— PRA (@PRAlliance) October 21, 2021
.@Phili_Thomp highlights the seven components of digital regulation included in #TBI2021: Content localisation, content moderation, data flow restrictions, gig economy restrictions, onerous restrictions, security barriers, and digital taxes.
— PRA (@PRAlliance) October 21, 2021
The report also takes a specific look at how countries behaved during the Covid crisis, checking – on the basis of UNCTAD data – whether countries used so-called non-tariff measures (NTMs) to either facilitate or restrict trade.
The report notes that “Specifically, India, Turkey, Korea, and Vietnam implemented the most trade restrictions on COVID-19 related products. These were largely export prohibitions, export licenses, or authorization requirements to export items such as: hydroxychloroquine, diagnostics tools, test kits, sanitizers, and masks.
Other common restrictions were SPS measures that restricted imports of live animals, fruit, and for certain countries shoes and second hand clothes—ostensibly to prevent the unintentional import of the COVID-19 virus. Consistent with the TBI, many of these countries are heavy users of NTMs generally. An exception to this rule was the United States, which waived some existing NTMs on medical products.”
“On the other hand, East Asia and Latin America & the Caribbean led in implementing trade facilitating measures for COVID-19 products. While states that heavily manage trade such as Indonesia, Brazil, and Argentina led in implementing trade facilitating measures to ease the burden of COVID-19 related supplies coming into their country, they also added trade restrictions to keep them from leaving. By far, the most common facilitating measure was to waive tax and duty charges for COVID-19 related medical products, followed by financial relief for importing businesses.”
On services, the report concludes “there is a clear relationship between open services trade and membership in higher income groups.”
Digital trade barriers: highest in Western Europe
The report remarks that “Despite trade wars conducted by the United States to confront China over unfair trade practices and on countries that export steel and aluminum, North America managed to be the most improved in the Facilitation category.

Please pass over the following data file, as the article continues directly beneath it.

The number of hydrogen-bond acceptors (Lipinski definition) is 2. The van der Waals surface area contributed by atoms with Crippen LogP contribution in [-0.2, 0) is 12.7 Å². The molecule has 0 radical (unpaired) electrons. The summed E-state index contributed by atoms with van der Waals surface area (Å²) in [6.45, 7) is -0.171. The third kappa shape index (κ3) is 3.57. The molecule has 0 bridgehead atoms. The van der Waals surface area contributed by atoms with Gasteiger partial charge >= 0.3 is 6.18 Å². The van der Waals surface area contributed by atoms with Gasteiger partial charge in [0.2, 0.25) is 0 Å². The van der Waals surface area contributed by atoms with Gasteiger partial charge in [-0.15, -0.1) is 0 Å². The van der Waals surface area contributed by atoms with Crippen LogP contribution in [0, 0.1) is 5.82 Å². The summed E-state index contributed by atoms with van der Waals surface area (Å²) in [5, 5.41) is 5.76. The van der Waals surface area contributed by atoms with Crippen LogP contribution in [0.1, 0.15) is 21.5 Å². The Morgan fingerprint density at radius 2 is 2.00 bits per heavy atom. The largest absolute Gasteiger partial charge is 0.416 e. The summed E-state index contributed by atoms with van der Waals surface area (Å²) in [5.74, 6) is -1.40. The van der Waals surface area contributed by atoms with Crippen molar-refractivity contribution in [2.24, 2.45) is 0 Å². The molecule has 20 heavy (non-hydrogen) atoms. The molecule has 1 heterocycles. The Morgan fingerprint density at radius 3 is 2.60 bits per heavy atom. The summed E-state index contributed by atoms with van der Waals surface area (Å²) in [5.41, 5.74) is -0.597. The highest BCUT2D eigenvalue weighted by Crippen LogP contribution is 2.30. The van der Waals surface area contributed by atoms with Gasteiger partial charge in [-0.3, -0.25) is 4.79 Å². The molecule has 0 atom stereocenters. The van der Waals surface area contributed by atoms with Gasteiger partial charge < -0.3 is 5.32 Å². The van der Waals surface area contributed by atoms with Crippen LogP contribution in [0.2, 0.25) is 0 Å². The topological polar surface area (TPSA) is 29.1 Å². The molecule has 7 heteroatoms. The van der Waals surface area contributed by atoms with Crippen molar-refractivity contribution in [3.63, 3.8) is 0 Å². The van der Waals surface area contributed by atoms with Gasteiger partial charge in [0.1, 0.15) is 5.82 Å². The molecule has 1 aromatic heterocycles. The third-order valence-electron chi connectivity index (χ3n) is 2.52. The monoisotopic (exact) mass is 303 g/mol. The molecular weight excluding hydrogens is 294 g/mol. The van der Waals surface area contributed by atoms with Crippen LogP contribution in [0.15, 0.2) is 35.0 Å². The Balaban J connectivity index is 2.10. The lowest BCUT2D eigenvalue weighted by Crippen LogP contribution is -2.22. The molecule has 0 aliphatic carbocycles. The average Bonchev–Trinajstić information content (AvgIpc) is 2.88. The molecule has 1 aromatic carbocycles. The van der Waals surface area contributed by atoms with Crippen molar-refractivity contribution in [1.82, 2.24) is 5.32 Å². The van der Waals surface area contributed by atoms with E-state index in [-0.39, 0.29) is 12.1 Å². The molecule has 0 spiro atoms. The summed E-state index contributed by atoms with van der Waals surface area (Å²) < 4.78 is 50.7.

This is due in part to the U.S. refraining from digital trade barriers, improvement in logistics for both Canada and the United States, as well as Canada signing one more trade agreement with the UK.”
The report notes that calculating “Digital Trade Barriers” “consists of quantifying the number of regulations that are proposed and implemented that can be classified as one of seven digital trade barriers: content localisation, content moderation, data flow barriers, security barriers, digital taxes, gig economy barriers, or other onerous regulations.”
The report highlights how Western Europe is not only burdened with the highest level of digital trade barriers. Between 2019 and 2021, the greatest deterioration was also visible is in Western Europe, due to regulations like EU GDPR.
“Overall, India, Indonesia, and China impose the most digital trade barriers, relying heavily on content moderation, backdoor encryption keys, and data localisation for servers (Figure 11). As a region, Western Europe (Figure 12) takes the lead. This is due to Europe’s General Data Protection Regulation (GDPR), Digital Markets Act, Digital Services Act, and Digital Services Taxes (DSTs). These measures include numerous regulations that impose significant barriers including content moderation, restrictions on how and what type of data can cross borders, and taxes”.